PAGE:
This chapter intends to explore the emerging concept of fiscal responsibility (FR), a particularly relevant issue in Europe. There is an ongoing debate about what are companies responsible for, the reasons and the limits for this responsibility. And while the social awareness for this issue increases it is not clear whether corporate tax dealings can be articulated into the wider realm of corporate social responsibility (CSR).
The chapter begins with a brief review of today’s situation in terms of corporate taxation. The changing environment of corporate taxes (from local to global) is described. Production processes are fragmented all over the world, and in the European Union, across national borders of their member States. This complexity is compounded by the increasing dematerialisation of business processes, the higher importance of intangibles and the use of subsidiaries in low-taxed jurisdictions.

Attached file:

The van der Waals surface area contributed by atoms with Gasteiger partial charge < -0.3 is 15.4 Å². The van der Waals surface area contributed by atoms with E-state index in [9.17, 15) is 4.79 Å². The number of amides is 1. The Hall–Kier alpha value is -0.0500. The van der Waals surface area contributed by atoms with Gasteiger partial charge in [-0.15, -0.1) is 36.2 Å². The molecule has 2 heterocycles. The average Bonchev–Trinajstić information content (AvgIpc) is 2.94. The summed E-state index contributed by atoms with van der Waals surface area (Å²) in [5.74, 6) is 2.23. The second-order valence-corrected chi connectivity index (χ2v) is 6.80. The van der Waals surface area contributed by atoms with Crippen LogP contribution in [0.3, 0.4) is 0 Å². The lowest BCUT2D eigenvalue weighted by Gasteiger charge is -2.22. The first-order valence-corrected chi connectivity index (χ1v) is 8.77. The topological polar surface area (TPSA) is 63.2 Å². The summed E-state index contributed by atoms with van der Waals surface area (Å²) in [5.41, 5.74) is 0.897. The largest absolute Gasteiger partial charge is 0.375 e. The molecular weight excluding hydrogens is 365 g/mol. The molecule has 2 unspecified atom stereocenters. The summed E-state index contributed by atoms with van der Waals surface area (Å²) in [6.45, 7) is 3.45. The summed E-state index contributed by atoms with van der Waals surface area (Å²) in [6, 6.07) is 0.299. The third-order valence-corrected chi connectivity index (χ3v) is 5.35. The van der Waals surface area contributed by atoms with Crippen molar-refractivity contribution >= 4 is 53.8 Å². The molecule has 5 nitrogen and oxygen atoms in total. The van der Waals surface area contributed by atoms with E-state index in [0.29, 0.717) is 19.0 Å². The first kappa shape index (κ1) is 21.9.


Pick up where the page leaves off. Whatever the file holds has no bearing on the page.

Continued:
The elusive concept of FR is analysed, along with a discussion on the nature of the firm and the limits of tax regulation, particularly the boundaries between legitimate and illegitimate tax avoidance.
Having seen how FR is now emerging, the last part of the chapter analyses the common understandings of CSR today, along with two specific challenges for FR in the realm of CSR. Finally, there is a tentative proposal on how FR may articulate with different theories of CSR.
Zicari, A.P. and Renouard, C. (2018), "A Forgotten Issue: Fiscal Responsibility in the CSR Debate", The Critical State of Corporate Social Responsibility in Europe (Critical Studies on Corporate Responsibility, Governance and Sustainability, Vol. 12), Emerald Publishing Limited, Leeds, pp. 243-259. https://doi.org/10.1108/S2043-905920180000012012
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